### Analysis of p53, bcl-2, and bax Expression

For all experiments, cells were fixed and permeabilized using 0.25% paraformaldehyde in PBS (15 min at room temperature), followed by 70% cold methanol (60 min at 4°C). After washing in PBS, 1 × 106 cells were incubated (30 min at 4°C) with 10 μl of FITC-conjugated anti-p53 (clone DO-7; Dako, Milano, Italy) or FITC-conjugated anti-bcl-2 (clone 124; Dako); staining of bax was done with an indirect immunofluorescence method using a rabbit polyclonal IgG1 anti-bax protein (Dako) and a secondary antibody, anti-rabbit FITC conjugated. Negative controls were performed replacing anti-p53 and anti-bcl-2 with mouse IgG1 and anti-bax with rabbit IgG1. Moreover, MCF-7 and SK-BR3 cell lines were used as positive controls for bcl-2 staining and as negative and positive controls for p53 analysis, respectively. The fluorescence intensity of 10,000 cells stained with FITC was measured using a Cytoron Absolute Ortho.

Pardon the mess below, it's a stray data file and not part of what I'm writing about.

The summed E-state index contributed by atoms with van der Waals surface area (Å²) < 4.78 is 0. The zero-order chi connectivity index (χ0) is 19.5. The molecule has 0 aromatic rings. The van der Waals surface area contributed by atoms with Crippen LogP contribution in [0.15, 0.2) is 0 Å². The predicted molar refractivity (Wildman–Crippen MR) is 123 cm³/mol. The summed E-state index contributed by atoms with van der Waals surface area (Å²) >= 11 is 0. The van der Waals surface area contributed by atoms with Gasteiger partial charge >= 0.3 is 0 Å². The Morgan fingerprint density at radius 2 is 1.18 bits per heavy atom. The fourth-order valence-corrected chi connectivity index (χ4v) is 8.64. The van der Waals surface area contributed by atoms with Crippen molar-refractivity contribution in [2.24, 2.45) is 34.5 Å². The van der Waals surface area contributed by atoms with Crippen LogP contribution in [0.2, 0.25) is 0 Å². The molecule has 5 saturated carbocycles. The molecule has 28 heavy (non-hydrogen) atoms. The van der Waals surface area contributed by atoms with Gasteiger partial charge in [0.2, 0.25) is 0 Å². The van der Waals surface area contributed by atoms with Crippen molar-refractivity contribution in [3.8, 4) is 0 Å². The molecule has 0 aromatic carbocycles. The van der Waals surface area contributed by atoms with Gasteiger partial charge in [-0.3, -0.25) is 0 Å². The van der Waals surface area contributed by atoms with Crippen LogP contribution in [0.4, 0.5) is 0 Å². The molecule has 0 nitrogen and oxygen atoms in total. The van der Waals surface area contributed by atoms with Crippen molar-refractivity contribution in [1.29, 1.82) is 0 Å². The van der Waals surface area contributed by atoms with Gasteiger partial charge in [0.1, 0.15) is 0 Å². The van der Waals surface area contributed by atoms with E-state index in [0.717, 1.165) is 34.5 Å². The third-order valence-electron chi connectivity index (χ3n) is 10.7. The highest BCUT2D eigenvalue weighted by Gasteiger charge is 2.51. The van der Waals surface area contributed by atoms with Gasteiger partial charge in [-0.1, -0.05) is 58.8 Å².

### Morphological Analysis of HT29 and LoVo Cells

For morphological assessment, attached and detached cells were counted and washed, and cytocentrifuge slides were prepared, air-dried, and stained by May Grünwald-Giemsa technique. Cell morphology was examined by light microscopy using a Zeiss Axiophot-2 microscope. Cell death was determined based on the expression of morphological features characteristic either of apoptosis (e.g., cell shrinkage, nuclear condensation and fragmentation, extensive formation of membrane blebs, and apoptotic bodies) or of necrosis (e.g., cell swelling, nuclear expansion, and gross cytolysis). The morphology of at least 500 cells was scored from each sample to determine the frequency of apoptotic death.

### Effect of Chronic Exposure to TAX on Cell Survival and Cell Cycle Progression of HT29 and LoVo Cells.